CAPS A strategy for final revisions by pptfiles

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									Prescott College Writing & Learning Center 2/2008


                         CAPS: An Editing Strategy
    After planning, writing, and revising the content and form of your paper, use the
CAPS editing strategy to catch sentence-level errors that affect the way the reader
understands your work. Methodically ask yourself the four questions listed below as you
read each line of your paper, circling areas where you find an error or something
questionable. Once you’ve read through the whole paper, go back and do some research
online or in writing handbooks into those errors you can’t fix on your own. If you use this
strategy on every paper just before finalizing it, you will soon learn the writing
conventions CAPS focuses on and will not need to look them up each time. Online
resources for each of the CAPS issues is provided below. A general resource for editing
issues is online at http://owl.english.purdue.edu/owl/ (click on ‘Grammar and Mechanics’
for editing help).


C              Is each of my sentences complete?
               e.g.   Being an important factor. (fragment/not complete)
                      Socioeconomic class is an important factor. (complete)
                      Artistic preference, for example. (fragment/not complete)
                      Artistic preference affects our decisions, for example. (complete)


A              Do I have correct agreement between subjects
               and verbs, pronouns and antecedents?
               e.g.   Friends of the doctor believes he is innocent. (incorrect agreement)
                      Friends of the doctor believe he is innocent. (correct agreement)
                      Everyonei thinks theyi are open-minded. (incorrect agreement)
                      Everyonei thinks hei is open-minded. (correct agreement)
                      Studentsi thati study are successful. (incorrect agreement)
                      Studentsi whoi study are successful. (correct agreement)


P              Have I used correct punctuation?
               e.g.   The allegations were, false. (incorrect)
                      The allegations were false. (correct)
                      People disagree on; the environment and abortion. (incorrect)
                      People disagree on the environment and abortion. (correct)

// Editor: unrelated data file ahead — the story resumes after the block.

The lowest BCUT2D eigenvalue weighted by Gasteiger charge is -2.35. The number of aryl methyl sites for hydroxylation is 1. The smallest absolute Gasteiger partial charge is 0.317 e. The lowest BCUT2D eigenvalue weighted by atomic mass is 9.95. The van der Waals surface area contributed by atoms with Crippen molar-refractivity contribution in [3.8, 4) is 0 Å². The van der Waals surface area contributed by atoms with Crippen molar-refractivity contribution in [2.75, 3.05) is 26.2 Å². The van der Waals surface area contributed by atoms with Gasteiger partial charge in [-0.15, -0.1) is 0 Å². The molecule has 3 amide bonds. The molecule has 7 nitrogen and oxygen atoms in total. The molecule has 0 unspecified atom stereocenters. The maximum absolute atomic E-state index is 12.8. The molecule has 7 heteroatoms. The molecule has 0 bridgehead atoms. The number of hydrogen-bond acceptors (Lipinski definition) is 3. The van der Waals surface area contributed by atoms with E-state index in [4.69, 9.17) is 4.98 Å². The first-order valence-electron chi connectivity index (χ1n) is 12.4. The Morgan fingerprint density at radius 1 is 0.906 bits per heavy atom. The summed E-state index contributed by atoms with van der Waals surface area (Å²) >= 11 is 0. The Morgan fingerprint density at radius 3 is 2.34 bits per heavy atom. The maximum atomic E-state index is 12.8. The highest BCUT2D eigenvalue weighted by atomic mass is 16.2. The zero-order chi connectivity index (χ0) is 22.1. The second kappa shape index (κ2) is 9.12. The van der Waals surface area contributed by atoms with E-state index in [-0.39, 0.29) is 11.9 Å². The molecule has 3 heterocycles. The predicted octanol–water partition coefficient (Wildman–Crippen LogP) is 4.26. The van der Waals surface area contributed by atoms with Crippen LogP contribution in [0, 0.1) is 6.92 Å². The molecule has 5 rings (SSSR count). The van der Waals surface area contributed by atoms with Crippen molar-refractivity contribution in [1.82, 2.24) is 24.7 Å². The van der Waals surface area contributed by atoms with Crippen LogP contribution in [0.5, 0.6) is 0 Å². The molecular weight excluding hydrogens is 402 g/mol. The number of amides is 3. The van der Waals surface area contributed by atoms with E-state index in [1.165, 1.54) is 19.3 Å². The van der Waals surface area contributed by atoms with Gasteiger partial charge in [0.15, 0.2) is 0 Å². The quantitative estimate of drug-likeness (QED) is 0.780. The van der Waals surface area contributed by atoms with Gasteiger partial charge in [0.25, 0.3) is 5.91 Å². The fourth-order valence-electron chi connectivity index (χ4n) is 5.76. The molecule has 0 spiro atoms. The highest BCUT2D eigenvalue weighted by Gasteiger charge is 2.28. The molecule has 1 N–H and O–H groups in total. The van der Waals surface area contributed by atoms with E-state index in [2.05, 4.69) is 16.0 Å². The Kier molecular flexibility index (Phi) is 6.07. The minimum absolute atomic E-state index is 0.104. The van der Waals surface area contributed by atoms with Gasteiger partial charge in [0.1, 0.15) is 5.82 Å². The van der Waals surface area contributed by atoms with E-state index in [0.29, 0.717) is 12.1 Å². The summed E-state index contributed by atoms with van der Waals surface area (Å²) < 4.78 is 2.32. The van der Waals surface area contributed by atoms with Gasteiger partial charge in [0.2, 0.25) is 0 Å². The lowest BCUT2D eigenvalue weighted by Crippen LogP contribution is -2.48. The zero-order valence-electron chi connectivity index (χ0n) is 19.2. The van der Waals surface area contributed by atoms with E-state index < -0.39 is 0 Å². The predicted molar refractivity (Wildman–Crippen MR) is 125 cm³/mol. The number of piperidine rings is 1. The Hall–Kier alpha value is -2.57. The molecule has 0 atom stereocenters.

S              Have I checked my spelling?
               e.g.   The author sites two important studies in his essay. (incorrect)
                      The author cites two important studies in his essay. (correct)
                      Complimentary medicine offers patients new benefits. For
                      example, complementary medicine has fewer side effects.
Prescott College Writing & Learning Center 2/2008




Spelling Tip 1:          Spell-check programs will not catch a spelling error like the one in
                         the examples because all the underlined words exists as separate
                         words.
Spelling Tip 2:          If you have spelled one word two different ways in a single paper,
                         you should check the spelling in a dictionary.
Spelling Tip 3:          To better catch spelling errors, read your paper backwards word by
                         word. This disrupts the flow of meaning that usually helps us miss
                         spelling errors or inconsistencies.

For additional help see:

Sentence fragments at: http://owl.english.purdue.edu/owl/resource/620/01/

Agreement at: http://owl.english.purdue.edu/owl/resource/599/01/
              http://owl.english.purdue.edu/owl/resource/595/01/

Punctuation at: http://owl.english.purdue.edu/owl/resource/566/01/
               http://owl.english.purdue.edu/owl/resource/621/01/

Spelling at: http://www.m-w.com/

    Students are often asked to write a research paper or essay in which they are required
to cite their sources. In this case, add a fifth step to the CAPS editing strategy:



S                 Have I checked my style                 guidelines?

                  The style guidelines you use in your research paper will depend on what
                  your instructor requires you to use or which set of guidelines you choose
                  (usually APA, MLA, or CMS in college-level work). It is very important
                  to your readers and teachers that you choose an appropriate style and
                  consistently apply it in your paper. These guidelines stipulate the format
                  for in-text citations, page numbering and placement, title pages, tables and
                  figures, the reference list, and much more. Get a copy of the guidelines
                  early in your writing process and refer to it as you collect your research
                  sources. In your final edit, check your paper line by line and page by page
                  to make sure that your format is correct and consistent. Make sure all the
                  references you cite in the text appear in the references list, and vice versa.
                  As with the other CAPS issues, achieving correctness is not only within
                  your grasp, it is your responsibility. For specific style guidelines, go to
                  www.prescott.edu/academics/writing/writingresources/

								
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